Judge Bars AMF Protection Plan
NEW YORK (AP) _ A federal judge signed an order Friday blocking AMF Inc. from boosting the value of its stock to thwart a takeover attempt by Minstar Inc. AMF promptly appealed, while Minstar considered its options.
Minstar, which had called AMF’s plan ″a deadly and illegal poison pill,″ was ″still evaluating the situation″ after winning the preliminary injunction against AMF, said Minstar spokesman Jim Farrell.
″The situation is still in flux″ and was likely to remain that way at least until Monday, when Minstar was expected to announce its next move, said Rocky Portanova of AMF.
He said AMF on Friday asked the 2nd U.S. Circuit Court of Appeals to review the injunction by U.S. District Judge Mary Johnson Lowe, who issued the order Thursday evening but signed it Friday.
Minstar, which already owns 7.5 percent of AMF, offered $23 per share for an additional 43 percent - enough to give it control of AMF for $276 million.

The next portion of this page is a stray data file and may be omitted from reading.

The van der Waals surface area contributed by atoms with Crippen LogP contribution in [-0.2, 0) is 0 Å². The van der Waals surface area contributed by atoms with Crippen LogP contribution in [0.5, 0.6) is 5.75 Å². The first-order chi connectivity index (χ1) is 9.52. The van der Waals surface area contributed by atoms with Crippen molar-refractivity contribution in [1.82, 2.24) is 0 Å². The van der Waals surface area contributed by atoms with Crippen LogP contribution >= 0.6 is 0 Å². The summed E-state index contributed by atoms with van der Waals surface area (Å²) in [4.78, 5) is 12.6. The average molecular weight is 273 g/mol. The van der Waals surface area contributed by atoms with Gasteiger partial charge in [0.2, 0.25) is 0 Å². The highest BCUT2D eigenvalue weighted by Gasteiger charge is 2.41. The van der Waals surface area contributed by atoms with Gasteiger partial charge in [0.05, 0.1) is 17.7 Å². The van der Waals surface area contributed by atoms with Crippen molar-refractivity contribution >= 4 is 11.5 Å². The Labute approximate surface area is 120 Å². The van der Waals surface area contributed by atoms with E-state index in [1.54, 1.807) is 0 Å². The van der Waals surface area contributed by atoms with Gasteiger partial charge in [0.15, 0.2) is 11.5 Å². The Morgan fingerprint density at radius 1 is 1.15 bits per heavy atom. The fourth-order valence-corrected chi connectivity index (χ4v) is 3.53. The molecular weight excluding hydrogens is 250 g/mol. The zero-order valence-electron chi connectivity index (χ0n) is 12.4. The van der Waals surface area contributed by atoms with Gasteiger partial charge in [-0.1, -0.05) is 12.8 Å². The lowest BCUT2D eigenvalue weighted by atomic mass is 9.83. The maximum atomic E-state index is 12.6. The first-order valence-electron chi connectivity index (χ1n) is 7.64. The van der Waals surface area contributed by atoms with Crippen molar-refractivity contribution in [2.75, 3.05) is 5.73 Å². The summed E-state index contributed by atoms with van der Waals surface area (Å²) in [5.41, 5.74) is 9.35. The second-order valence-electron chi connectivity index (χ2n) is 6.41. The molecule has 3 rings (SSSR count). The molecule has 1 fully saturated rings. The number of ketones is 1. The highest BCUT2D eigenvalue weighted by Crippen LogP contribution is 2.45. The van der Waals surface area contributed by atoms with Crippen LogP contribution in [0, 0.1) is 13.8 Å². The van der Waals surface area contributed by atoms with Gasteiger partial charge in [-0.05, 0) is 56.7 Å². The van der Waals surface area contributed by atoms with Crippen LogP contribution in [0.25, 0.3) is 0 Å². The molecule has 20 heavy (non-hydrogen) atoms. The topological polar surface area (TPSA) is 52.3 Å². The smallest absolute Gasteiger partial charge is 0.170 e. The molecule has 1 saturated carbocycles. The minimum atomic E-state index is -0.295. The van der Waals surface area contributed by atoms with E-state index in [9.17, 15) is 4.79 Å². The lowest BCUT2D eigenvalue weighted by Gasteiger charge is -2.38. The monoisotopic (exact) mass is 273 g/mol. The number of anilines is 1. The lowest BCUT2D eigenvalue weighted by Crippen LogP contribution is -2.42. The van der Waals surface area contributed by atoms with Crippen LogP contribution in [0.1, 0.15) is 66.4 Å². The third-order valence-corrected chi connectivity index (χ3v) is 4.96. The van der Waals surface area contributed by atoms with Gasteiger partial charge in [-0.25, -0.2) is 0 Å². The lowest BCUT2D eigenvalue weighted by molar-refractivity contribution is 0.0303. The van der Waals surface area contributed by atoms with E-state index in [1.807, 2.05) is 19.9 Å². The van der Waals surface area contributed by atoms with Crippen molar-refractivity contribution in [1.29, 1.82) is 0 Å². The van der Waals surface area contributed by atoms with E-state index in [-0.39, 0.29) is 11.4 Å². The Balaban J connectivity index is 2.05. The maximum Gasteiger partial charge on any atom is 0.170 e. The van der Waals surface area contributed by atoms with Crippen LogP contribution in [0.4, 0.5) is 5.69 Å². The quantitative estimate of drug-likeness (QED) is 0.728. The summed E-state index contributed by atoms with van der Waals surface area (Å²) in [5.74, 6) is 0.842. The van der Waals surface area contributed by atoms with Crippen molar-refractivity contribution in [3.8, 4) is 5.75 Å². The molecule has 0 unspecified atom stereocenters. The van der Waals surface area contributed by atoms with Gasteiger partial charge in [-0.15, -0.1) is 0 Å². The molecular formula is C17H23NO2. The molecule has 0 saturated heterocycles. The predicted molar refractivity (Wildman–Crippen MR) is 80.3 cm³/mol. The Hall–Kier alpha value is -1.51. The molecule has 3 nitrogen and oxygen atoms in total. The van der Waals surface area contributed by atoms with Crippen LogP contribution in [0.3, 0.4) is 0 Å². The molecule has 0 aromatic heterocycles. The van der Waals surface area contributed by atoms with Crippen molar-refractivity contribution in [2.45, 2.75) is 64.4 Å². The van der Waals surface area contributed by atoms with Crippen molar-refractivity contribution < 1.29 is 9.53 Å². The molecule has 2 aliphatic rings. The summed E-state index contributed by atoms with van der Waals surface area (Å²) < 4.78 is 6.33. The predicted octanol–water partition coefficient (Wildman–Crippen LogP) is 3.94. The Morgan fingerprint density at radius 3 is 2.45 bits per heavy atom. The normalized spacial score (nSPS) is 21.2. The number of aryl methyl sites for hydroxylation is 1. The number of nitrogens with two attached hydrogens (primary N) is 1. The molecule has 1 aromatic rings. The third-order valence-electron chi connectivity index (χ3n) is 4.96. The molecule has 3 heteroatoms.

AMF sought to block the takeover by buying back all its outstanding common stock for $23 a share in preference stock and debentures, or bonds. The plan would have made AMF more expensive - and thus harder to take over - because preference stock is more valuable than common stock, Portanova said.
He said the AMF plan would have been triggered when someone else acquired 30 percent of the company’s common stock. But the judge issued a 29-page ruling barring the plan on the ground that there was a strong argument AMF intended ″only to entrench itself.″
Portanova said he expected a hearing on AMF’s appeal next week.
AMF, based in White Plains, makes sports products - such as golf clubs and bowling equipment - and ″industrial technology″ products such as electrical relays and timers. It had sales of $1.1 billion last year, and profits of $14.9 million, Portanova said.
Minstar, based in Minneapolis, makes boats and runs a moving and storage business. Its 1984 sales were $598 million, and profits were $23 million.